Being a good dancer requires grace, poise and hard work; being an expert dancer also requires a keen mental and physical alertness, strength, balance, control, sensitivity to kinesthetic awareness and an ability to connect with an audience – all things that Richland College dance student Leah Brashear has. And the prestigious Joffrey Ballet School has noticed.
Brashear recently completed her first year of studies in Richland College’s dance program, which helped her to get accepted into the Joffrey Ballet Dallas Summer Intensive Program and the Joffrey Ballet School four-year program of Jazz and Contemporary Dance in New York City.
“When I found out that I got accepted into the Joffrey summer intensive program, I was so glad that I could learn from one of the best dance schools in the country,” said Brashear. “When I also found out that I was accepted to four years of study at the Joffrey Ballet School, I was more than happy! I have always had some self-esteem problems, and finding out that I was accepted at such a prestigious dance school made me believe in myself.”
The Joffrey Ballet School was founded by Robert Joffrey in 1953, and has been cultivating dancers for more than 60 years. It has produced professional dancers, choreographers, studio owners and professionals in the industry. Many graduates are currently dancing with Boston Ballet, Miami City Ballet, Sarasota Ballet, Nevada Ballet, Complexion and Ballet West among other companies across the United States. The Jazz and Contemporary Dance program is designed for dancers who want to focus on jazz and contemporary styles of movement, while also incorporating a wider knowledge of classical ballet and modern dance.
Gina Sawyer, Richland College dance program director, is proud of the skills that Leah has developed in Sawyer’s jazz, tap dance and performance classes.
“Leah’s dancing skills have certainly improved during her time at Richland,” said Sawyer. “She listens and develops during the rehearsal process. During the past year, she has taken greater risks in dancing. She also has a strong inner awareness about her, she picks up movement quickly, she understands the quality of each movement, and she shines. She’s one of many dancers in the program who really shine. She will do great at Joffrey and any professional dance setting that she is in.”
In addition to teaching dance classes, Sawyer also directs and sets choreography for the formal dance concert performed each semester at Richland College. Brashear performed as one of the lead dancers in Richland’s spring dance concert, True Colors, which was a contemporary lyrical piece choreographed by Sawyer. The show was about empowering individuals to discover their unique voice and imagine the possibilities. Brashear sent a recording of that performance as her audition tape to Joffrey, and was accepted into the Joffrey Ballet School and the summer intensive program based on her exceptional skills and graceful movements showcased in that performance.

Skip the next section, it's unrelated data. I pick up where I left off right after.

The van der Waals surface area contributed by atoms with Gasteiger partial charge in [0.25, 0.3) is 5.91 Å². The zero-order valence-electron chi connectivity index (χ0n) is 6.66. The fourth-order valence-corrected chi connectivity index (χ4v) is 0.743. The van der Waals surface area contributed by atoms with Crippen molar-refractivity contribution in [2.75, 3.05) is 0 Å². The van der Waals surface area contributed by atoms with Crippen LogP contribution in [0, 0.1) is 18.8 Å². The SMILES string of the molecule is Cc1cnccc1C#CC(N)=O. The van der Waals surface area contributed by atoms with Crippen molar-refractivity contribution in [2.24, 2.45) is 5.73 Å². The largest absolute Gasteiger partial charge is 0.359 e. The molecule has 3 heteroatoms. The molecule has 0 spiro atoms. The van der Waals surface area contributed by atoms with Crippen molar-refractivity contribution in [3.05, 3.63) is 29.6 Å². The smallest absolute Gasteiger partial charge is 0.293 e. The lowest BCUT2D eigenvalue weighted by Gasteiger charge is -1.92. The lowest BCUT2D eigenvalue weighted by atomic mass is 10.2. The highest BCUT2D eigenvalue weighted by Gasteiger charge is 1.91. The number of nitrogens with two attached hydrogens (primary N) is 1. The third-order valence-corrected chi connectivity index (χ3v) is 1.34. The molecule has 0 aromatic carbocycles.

“My goal in creating the choreography for True Colors was for each of the four dancers to have a sense of equality among them in their performance,” said Sawyer. “It wasn’t about featuring one dancer, it was about each dancer being featured and having a unique voice. Dancers are not always featured in a piece each semester, and it took a lot of work to create four different, lead dance roles. Joffrey required candidates to submit a piece in which they were featured, so Leah had the chance to share this performance with them. They obviously liked what they saw!”
The Dallas Summer Intensive Program was hosted at Texas Woman’s University, and lasted three weeks in August. The program focused on jazz, contemporary and modern dance forms. Other classes included classical and contemporary ballet technique, street jazz, Pilates and yoga. At the end of the intensive program, each student performed in a professionally produced theatre performance.
Now that she has completed the summer intensive program, Brashear will continue to study dance for one more year at Richland College before deciding where to attend school in Fall 2017. She is considering accepting the offer to study at the Joffrey Ballet School or attending the American Dance Academy in New York or Ballet Austin in Austin, Tex. Once she graduates, Brashear plans either to dance professionally or be a dance instructor for young children at a school or dance studio.